By Laura Gordon

At long last diversity in the workplace is being taken more seriously than ever.

Companies are now implementing dedicated strategies to improve and measure diversity to show they mean business.

Finally, the penny is dropping that a diverse workforce is stronger, more productive and more creative, thanks to varied skills and insights.

Diversity can take so many forms, so today I want to put the spotlight on one form in particular – cognitive diversity.

It’s not a phrase we hear particularly often, despite its importance.

It refers to different ways of thinking, different ways of approaching problems, different outlooks and perspectives.

A huge advocate of cognitive diversity is journalist, author, broadcaster and champion table tennis player Matthew Syed. His book Rebel Ideas is truly thought-provoking as he argues that intelligence alone is not enough to tackle complex problem-solving tasks.

And he cautions against assembling teams that are so similar they’ll be guilty of “group think” instead of bringing meaningful and impactful creative thinking to the table.

Just last week Vistage held a virtual summit which saw executives from across the UK coming together to discuss “Leading in Challenging Times” in order to learn from a wide range of data and insights.

Matthew Syed was a keynote speaker and I was honoured to be part of a panel discussion he hosted.

He warned that companies that reduce the diversity agenda to a box-ticking exercise are mistaken if they want to create a workplace with a high-performing culture.

And it was fascinating to hear him discuss one particular barrier to achieving cognitive diversity…the ego of senior executives.

Some like to surround themselves with like-minded people because it gives their ideas validation. When people challenge them and offer differing opinions it can undermine their feeling of being the expert. These leaders often suffer from a closed, fixed mindset.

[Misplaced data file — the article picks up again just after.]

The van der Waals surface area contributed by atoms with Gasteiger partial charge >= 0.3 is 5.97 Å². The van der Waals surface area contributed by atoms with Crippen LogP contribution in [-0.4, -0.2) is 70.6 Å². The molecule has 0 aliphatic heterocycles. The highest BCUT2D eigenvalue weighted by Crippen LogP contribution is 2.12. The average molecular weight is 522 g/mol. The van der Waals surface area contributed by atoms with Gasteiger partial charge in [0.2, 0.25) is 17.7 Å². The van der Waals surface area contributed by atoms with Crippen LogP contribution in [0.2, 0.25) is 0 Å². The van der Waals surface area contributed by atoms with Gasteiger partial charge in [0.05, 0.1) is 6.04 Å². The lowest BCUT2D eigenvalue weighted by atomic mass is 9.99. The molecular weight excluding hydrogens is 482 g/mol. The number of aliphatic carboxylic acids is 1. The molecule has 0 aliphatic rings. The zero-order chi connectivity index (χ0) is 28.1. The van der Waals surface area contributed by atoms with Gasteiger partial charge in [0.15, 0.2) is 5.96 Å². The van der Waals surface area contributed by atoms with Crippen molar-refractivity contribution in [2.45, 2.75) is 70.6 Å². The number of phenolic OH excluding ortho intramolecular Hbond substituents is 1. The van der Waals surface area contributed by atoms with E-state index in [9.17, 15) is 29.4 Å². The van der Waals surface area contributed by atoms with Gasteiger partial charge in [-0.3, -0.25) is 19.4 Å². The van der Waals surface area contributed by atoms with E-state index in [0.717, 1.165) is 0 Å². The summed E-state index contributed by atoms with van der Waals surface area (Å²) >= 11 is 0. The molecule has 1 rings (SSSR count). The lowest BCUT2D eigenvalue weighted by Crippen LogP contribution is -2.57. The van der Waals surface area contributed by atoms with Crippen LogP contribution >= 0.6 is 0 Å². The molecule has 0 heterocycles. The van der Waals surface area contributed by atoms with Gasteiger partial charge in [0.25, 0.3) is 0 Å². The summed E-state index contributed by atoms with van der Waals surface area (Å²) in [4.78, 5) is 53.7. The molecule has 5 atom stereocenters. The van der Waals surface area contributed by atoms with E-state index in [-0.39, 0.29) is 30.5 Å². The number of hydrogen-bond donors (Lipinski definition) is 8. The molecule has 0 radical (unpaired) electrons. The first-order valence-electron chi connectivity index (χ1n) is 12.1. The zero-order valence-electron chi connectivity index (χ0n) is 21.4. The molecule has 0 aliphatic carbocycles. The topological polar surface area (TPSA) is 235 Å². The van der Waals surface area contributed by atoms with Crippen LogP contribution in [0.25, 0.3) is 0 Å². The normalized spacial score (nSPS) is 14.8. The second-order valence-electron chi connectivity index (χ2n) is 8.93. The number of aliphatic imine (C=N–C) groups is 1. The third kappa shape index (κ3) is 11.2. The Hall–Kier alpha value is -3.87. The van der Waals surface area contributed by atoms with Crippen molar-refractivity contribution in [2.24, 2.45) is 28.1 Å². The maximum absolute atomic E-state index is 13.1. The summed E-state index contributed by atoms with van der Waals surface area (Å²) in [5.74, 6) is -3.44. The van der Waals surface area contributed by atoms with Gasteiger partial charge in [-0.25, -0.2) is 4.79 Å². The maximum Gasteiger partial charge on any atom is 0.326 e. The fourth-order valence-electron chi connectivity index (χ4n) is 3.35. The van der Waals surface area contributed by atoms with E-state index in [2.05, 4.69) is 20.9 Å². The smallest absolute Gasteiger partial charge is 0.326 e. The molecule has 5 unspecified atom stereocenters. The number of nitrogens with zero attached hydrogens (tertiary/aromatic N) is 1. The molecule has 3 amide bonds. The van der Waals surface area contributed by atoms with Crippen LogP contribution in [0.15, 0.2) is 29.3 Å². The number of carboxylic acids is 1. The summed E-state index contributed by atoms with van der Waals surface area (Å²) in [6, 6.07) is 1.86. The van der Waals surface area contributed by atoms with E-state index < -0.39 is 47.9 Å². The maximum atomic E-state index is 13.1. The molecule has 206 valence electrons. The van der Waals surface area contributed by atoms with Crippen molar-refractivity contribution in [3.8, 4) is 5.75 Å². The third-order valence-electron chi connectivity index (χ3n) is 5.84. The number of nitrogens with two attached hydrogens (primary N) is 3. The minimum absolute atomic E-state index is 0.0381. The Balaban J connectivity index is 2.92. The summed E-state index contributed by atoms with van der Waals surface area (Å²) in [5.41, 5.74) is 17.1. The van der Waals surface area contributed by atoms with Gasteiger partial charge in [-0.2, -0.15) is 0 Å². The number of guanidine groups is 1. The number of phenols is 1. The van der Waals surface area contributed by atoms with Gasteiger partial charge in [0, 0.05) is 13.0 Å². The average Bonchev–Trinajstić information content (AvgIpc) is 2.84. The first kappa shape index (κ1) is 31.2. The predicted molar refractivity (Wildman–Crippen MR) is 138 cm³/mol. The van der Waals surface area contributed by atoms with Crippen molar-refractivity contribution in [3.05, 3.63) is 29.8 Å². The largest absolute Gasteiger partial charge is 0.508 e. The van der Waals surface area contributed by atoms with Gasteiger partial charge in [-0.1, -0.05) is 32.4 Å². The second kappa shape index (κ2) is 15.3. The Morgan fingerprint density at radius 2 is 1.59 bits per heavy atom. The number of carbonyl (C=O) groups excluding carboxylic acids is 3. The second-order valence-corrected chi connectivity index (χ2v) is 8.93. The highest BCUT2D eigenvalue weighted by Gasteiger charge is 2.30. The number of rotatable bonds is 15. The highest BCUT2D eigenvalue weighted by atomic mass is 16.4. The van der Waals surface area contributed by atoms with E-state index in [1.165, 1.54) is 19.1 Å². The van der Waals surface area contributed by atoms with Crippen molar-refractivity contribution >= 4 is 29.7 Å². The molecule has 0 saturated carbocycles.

I’m sure we can all relate to this and picture a previous employer who meets this description. I certainly can, and it can be extremely challenging.

But it’s such a shame because if you’re willing to bring in people who challenge your own views it can pay dividends. Encouraging constructive conflict needn’t threaten the hierarchy – indeed it can reap tremendous rewards and is the mark of a true leader.

One of my fellow panellists on the day was Kenny Blair of family-run business Buzzworks Holdings, one of Scotland’s fastest-growing independent restaurant and bar operators.

The company invests heavily in employee training and wellbeing, runs a work-life balance initiative, and is an active contributor and fundraiser in the community.

He was praised for being a leader who doesn’t shy away from encouraging debate and challenging group think, and in my view his growth mindset and that of his fellow directors has been instrumental in the company’s success.

It struck me that there’s an interesting comparison to be made with another environment we’re in every day where we see a “group mindset”, and that’s social media.

We’ve all heard the phrase “social media echo chamber” which refers to that virtual bubble we end up in, surrounded by people who share our views, and where we find our views mirrored back at us.

It’s satisfying up to a point, as it validates our own perspective, but it doesn’t do much to facilitate debate or open minds.

If you run a business, now is the time to reflect on the culture of your business and ask yourself honestly if you and your people are in an echo chamber. If so, it’s time to step out of your comfort zone, and encourage some true cognitive diversity.

Laura Gordon is a CEO coach and group chair with Vistage International, a global leadership development network for CEOs